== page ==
Legislative update: Marsy’s Law, Workforce Development, Death Penalty repeal

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CONCORD, NH – Governor Chris Sununu issued the following statements after the House and Senate passed several major items of his legislative agenda:

Economic Development and Regulatory Reform

Gov. Sununu

SB 564, Relative to a business tax exemption and a workforce development program for regenerative manufacturing businesses:

“New Hampshire has signaled to the rest of the country that we are at the forefront of innovative, life-saving technological developments. We have a long history of making smart long-term investments in New Hampshire. We are poised to become the global hub of regenerative medicine, continuing our long history on the forefront of science and technology.”

Energy and Environment

HB 1555relative to participation by the public utilities commission in regional activities:

“As a part of the ISO-NE grid, New Hampshire energy policy is connected to the decisions of our regional neighbors. It is critical that New Hampshire’s ratepayers do not bear the burden of the costly policy decisions of Southern New England.  This bill will provide the state of New Hampshire with another tool to negotiate with our neighboring states.”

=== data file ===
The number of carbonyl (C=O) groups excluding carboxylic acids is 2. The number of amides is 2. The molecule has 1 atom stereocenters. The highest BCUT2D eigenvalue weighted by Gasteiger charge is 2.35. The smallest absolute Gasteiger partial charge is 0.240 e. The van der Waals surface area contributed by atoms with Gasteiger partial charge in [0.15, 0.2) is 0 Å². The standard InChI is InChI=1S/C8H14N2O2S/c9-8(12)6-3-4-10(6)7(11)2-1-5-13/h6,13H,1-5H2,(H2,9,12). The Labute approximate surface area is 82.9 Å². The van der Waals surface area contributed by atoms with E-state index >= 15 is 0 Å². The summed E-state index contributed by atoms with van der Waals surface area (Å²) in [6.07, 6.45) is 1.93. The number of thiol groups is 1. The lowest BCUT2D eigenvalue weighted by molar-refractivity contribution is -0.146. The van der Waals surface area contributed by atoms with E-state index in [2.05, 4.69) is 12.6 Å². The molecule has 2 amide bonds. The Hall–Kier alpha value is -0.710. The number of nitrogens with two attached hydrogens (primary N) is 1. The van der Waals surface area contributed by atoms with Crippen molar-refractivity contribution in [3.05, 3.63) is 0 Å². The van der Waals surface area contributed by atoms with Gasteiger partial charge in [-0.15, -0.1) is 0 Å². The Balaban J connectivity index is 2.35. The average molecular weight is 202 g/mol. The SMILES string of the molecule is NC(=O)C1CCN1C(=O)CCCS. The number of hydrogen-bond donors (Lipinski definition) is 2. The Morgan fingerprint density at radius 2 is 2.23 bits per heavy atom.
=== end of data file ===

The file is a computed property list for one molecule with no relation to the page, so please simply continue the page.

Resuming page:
HB 1101, regulating groundwater pollution caused by polluting emissions in the air:

“It is a priority of my administration to continue New Hampshire’s long tradition of environmental conservationism. As an environmental engineer who spent the early part of my career cleaning up groundwater contamination, I know firsthand the challenges of cleaning up contaminants and the risks posed to human health if we fail. HB 1101 establishes state standards and criteria for airborne pollutants which contaminate our soil and water bodies, impairing drinking water. This bill goes a long way to ensure that our drinking water is safe, for us and the next generation. I am pleased that the legislature shares my sense of urgency on this matter, and look forward to signing it into law.”

SB 309, relative to standards for perfluorochemicals (PFCs) in drinking water, ambient groundwater, and surface water:

“From day one of my administration, we have been committed to ensuring that New Hampshire’s natural beauty – which is critical to our quality of life – is conserved and enhanced for the next generation. Clean water is an essential aspect of achieving that objective. There is no greater trust we place in government than when we turn on the faucet and expect clean water. I applaud the House for passing Senate Bill 309, and look forward to signing it into law.”

Government Reform

HB 1103, relative to financial responsibility for voluntary services provided pursuant to a report of abuse or neglect that is “unfounded but with reasonable concern:”